Interdisciplinary working groups of expert scientists review the published studies and evaluate the weight of the evidence that an agent can increase the risk of cancer. The principles, procedures, and scientific criteria that guide the evaluations are described in the Preamble to the IARC Monographs.
Since 1971, more than 900 agents have been evaluated, of which more than 400 have been identified as carcinogenic, probably carcinogenic, or possibly carcinogenic to humans.
Instructions for Authors for the Preparation of Drafts for IARC Monographs
4 December 2014
As part of ongoing efforts to enhance transparency and public understanding of the IARC Monographs, the "Instructions for Authors" that are provided to members of Monograph Working Groups have now been published online. These instructions should be read in conjunction with the Preamble to the IARC Monographs, which provides guidelines for the selection, evaluation, and integration of data for the Monographs.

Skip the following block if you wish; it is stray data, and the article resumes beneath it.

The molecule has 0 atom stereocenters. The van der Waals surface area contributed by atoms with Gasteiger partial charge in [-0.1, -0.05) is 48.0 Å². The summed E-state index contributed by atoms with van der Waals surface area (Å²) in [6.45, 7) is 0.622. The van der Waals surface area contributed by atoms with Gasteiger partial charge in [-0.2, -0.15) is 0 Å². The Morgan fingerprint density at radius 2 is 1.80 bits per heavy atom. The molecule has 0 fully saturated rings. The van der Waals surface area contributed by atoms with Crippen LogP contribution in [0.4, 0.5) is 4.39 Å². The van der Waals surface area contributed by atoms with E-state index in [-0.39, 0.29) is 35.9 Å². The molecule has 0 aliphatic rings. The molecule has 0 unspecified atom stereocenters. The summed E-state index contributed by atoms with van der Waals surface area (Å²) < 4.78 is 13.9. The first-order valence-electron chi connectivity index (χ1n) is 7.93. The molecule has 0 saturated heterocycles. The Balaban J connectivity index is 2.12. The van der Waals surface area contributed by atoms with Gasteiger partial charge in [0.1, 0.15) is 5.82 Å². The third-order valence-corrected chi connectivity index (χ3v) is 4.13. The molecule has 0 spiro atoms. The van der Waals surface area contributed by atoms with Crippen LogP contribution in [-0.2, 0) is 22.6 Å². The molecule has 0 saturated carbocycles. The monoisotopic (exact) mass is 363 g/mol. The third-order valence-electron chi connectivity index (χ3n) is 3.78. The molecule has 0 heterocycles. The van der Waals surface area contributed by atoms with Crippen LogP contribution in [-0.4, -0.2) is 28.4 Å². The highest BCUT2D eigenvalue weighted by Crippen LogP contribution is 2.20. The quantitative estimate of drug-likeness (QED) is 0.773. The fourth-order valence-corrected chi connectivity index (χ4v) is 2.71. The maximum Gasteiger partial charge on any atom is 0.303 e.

Meeting 114: Red Meat Consumption and Some Related Compounds
27 November 2014
Meeting 114 on "Red Meat Consumption and Some Related Compounds" is announced. For more information, please see Upcoming Meetings.
Volume 107: Polychlorinated Biphenyls and Polybrominated Biphenyls
7 November 2014
We are pleased to announce that the Monograph on Polybrominated Biphenyls is now available online. The accompanying Monograph on Polychlorinated Biphenyls will be published subsequently.
Volume 111: Some Nanomaterials and Some Fibres
Launch of IARC Handbooks of Cancer Prevention website
28 August 2014
The IARC Monographs Programme is pleased to announce the launch of the IARC Handbooks of Cancer Prevention website.
Visit the Handbooks website
25 June 2012 Volume 100 compiles information on tumour sites and mechanisms of carcinogenesis. About half of the agents classified in Group 1 were last reviewed more than 20 years ago, before mechanistic studies became prominent in evaluations of carcinogenicity. In addition, more recent epidemiological studies and animal cancer bioassays have demonstrated that many cancer hazards reported in earlier studies were later observed in other organs or through different exposure scenarios. Available at WHO Press